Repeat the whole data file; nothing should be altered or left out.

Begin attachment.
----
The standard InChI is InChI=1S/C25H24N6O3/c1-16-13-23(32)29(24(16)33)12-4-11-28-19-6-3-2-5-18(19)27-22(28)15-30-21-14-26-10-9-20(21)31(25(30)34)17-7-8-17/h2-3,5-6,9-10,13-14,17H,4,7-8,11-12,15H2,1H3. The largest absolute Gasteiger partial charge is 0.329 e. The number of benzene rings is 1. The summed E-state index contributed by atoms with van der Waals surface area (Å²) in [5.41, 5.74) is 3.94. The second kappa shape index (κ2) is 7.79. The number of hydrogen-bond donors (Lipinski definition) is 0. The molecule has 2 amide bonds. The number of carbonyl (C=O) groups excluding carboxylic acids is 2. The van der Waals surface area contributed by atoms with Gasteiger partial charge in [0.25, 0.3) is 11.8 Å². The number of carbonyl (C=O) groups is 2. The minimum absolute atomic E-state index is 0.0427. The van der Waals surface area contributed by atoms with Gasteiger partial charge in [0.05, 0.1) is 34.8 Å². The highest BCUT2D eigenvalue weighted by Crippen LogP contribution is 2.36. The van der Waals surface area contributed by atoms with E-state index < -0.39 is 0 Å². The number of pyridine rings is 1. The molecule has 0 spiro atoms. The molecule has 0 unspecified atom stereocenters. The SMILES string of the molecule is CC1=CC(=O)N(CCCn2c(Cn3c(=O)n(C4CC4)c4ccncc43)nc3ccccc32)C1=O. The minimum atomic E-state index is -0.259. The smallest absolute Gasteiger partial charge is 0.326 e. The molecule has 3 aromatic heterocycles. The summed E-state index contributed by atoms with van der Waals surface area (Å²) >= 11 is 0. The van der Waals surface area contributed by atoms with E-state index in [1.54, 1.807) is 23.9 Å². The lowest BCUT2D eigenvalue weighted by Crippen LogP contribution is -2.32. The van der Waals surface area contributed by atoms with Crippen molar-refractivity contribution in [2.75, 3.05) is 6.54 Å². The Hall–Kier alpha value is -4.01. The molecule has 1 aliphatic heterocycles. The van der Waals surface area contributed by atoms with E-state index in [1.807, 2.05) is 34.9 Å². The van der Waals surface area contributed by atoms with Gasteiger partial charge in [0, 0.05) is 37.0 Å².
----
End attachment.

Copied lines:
The standard InChI is InChI=1S/C25H24N6O3/c1-16-13-23(32)29(24(16)33)12-4-11-28-19-6-3-2-5-18(19)27-22(28)15-30-21-14-26-10-9-20(21)31(25(30)34)17-7-8-17/h2-3,5-6,9-10,13-14,17H,4,7-8,11-12,15H2,1H3. The largest absolute Gasteiger partial charge is 0.329 e. The number of benzene rings is 1. The summed E-state index contributed by atoms with van der Waals surface area (Å²) in [5.41, 5.74) is 3.94. The second kappa shape index (κ2) is 7.79. The number of hydrogen-bond donors (Lipinski definition) is 0. The molecule has 2 amide bonds. The number of carbonyl (C=O) groups excluding carboxylic acids is 2. The van der Waals surface area contributed by atoms with Gasteiger partial charge in [0.25, 0.3) is 11.8 Å². The number of carbonyl (C=O) groups is 2. The minimum absolute atomic E-state index is 0.0427. The van der Waals surface area contributed by atoms with Gasteiger partial charge in [0.05, 0.1) is 34.8 Å². The highest BCUT2D eigenvalue weighted by Crippen LogP contribution is 2.36. The van der Waals surface area contributed by atoms with E-state index < -0.39 is 0 Å². The number of pyridine rings is 1. The molecule has 0 spiro atoms. The molecule has 0 unspecified atom stereocenters. The SMILES string of the molecule is CC1=CC(=O)N(CCCn2c(Cn3c(=O)n(C4CC4)c4ccncc43)nc3ccccc32)C1=O. The minimum atomic E-state index is -0.259. The smallest absolute Gasteiger partial charge is 0.326 e. The molecule has 3 aromatic heterocycles. The summed E-state index contributed by atoms with van der Waals surface area (Å²) >= 11 is 0. The van der Waals surface area contributed by atoms with E-state index in [1.54, 1.807) is 23.9 Å². The lowest BCUT2D eigenvalue weighted by Crippen LogP contribution is -2.32. The van der Waals surface area contributed by atoms with Crippen molar-refractivity contribution in [2.75, 3.05) is 6.54 Å². The Hall–Kier alpha value is -4.01. The molecule has 1 aliphatic heterocycles. The van der Waals surface area contributed by atoms with E-state index in [1.807, 2.05) is 34.9 Å². The van der Waals surface area contributed by atoms with Gasteiger partial charge in [0, 0.05) is 37.0 Å².